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Orlando Personal Injury Attorneys / Blog / Workers Compensation / Florida Workers’ Compensation Retaliation

Florida Workers’ Compensation Retaliation


Assuming your Florida employer carries workers’ compensation coverage, you as an employee have the right to seek benefits under that insurance if you are injured on the job. However, some employers may engage in what is known as retaliatory behavior in response to your filing a workers’ compensation claim. It can be difficult to spot retaliatory behavior, but if you do, be aware that you have the right to seek damages.

Implicit and Explicit Mistreatment

Florida law is very explicit, forbidding any employer from “discharg[ing] … intimidat[ing], or coerc[ing]” any employee based on their making a successful or unsuccessful workers’ compensation claim. However, the practical effect of this law is that direct threats or intimidation is discouraged – but subtle pressure and negative employment action may still occur. It is still possible in many situations for an employer to find a pretextual reason to discipline or terminate an employee who has committed no crime.

While there are some workers’ compensation cases in which an employee’s injury did not in fact happen during the scope of their employment, there are far more in which an employee is bullied or even threatened out of pursuing their claim. Negative employment action is the most common means of threatening an employee – for example, a demotion or a pay cut – and it is easier to explain away than an outright termination. However, it is still actionable if the negative employment action happens only because of your workers’ compensation claim.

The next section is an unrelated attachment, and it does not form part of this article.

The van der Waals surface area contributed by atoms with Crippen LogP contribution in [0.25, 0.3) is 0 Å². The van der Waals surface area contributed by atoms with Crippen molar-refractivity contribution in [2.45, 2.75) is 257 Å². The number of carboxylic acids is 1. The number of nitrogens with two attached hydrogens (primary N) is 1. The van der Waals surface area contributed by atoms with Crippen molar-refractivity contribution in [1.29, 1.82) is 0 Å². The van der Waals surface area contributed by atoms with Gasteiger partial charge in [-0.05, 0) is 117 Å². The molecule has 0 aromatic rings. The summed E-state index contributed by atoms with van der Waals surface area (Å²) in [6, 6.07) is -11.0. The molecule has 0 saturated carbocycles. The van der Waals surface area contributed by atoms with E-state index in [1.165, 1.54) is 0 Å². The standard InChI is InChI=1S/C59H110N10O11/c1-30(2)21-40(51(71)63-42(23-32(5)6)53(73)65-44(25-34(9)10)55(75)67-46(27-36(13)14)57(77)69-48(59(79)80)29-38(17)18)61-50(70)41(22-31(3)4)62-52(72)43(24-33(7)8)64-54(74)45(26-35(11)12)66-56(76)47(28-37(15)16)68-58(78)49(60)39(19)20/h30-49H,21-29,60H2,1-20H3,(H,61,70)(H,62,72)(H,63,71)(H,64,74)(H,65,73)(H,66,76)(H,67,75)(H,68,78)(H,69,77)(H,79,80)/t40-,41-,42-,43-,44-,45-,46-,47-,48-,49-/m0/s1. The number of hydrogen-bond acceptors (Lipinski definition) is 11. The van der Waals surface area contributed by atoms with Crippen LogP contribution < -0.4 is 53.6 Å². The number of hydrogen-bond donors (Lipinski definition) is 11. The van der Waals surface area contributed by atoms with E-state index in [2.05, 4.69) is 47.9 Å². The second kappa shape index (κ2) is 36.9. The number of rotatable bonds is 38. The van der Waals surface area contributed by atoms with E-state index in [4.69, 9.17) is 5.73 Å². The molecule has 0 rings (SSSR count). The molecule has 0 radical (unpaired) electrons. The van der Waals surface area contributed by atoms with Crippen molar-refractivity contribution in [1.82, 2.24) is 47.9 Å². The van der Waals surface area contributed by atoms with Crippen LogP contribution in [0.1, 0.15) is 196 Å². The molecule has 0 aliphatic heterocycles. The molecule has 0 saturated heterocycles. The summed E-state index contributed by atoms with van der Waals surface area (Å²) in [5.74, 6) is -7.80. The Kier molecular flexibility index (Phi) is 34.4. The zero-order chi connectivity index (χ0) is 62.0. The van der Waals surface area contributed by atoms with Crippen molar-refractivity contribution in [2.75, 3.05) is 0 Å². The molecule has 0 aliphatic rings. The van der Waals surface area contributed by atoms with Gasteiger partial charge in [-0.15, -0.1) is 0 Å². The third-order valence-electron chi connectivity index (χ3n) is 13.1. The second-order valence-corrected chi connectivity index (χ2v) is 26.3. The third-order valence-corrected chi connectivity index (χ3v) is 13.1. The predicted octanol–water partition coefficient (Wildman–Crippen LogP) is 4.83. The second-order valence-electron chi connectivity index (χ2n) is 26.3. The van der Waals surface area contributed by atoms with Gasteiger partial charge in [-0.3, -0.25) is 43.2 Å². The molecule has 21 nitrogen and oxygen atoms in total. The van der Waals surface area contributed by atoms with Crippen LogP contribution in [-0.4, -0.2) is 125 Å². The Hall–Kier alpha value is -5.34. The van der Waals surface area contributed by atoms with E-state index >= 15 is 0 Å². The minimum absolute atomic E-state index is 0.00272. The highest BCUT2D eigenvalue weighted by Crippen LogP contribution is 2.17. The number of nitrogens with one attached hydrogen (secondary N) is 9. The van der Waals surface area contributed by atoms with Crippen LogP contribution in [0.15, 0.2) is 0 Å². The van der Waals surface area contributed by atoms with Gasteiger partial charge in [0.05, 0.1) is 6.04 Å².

You Have The Right To Seek Compensation

One thing to keep in mind is that even if you make a workers’ compensation claim against a former employer, this does not grant any future employer the right to take negative action against you. Historically Florida law did not grant a cause of action against a former employer, but in Bruner v GC-GW (2004), that line of cases was overturned. The District Court held that forbidding claims against former employers would have a “chilling effect” on an employee’s right to seek compensation under the terms of their employment contracts.

In general, Florida law in recent years has recognized that a worker has the right to file a workers’ compensation claim if they have been injured while engaged in the scope of their employment. Most of the time, a worker waives the right to sue their employer for negligence in exchange for the promise of workers’ compensation benefits. For an employer to renege on this bargain is inequitable at best.

Call A Winter Park Workers’ Compensation Attorney

An injured employee, in most cases, relies upon workers’ compensation coverage to ensure that their medical bills will be covered. If their employer unjustly retaliates against them for using those benefits, the worker has every right to seek what is rightfully theirs. A Winter Park workers’ compensation attorney from the Hornsby Law Group can help an injured employee understand their options in what can be a complex legal process. Contact our office today for a free consultation.



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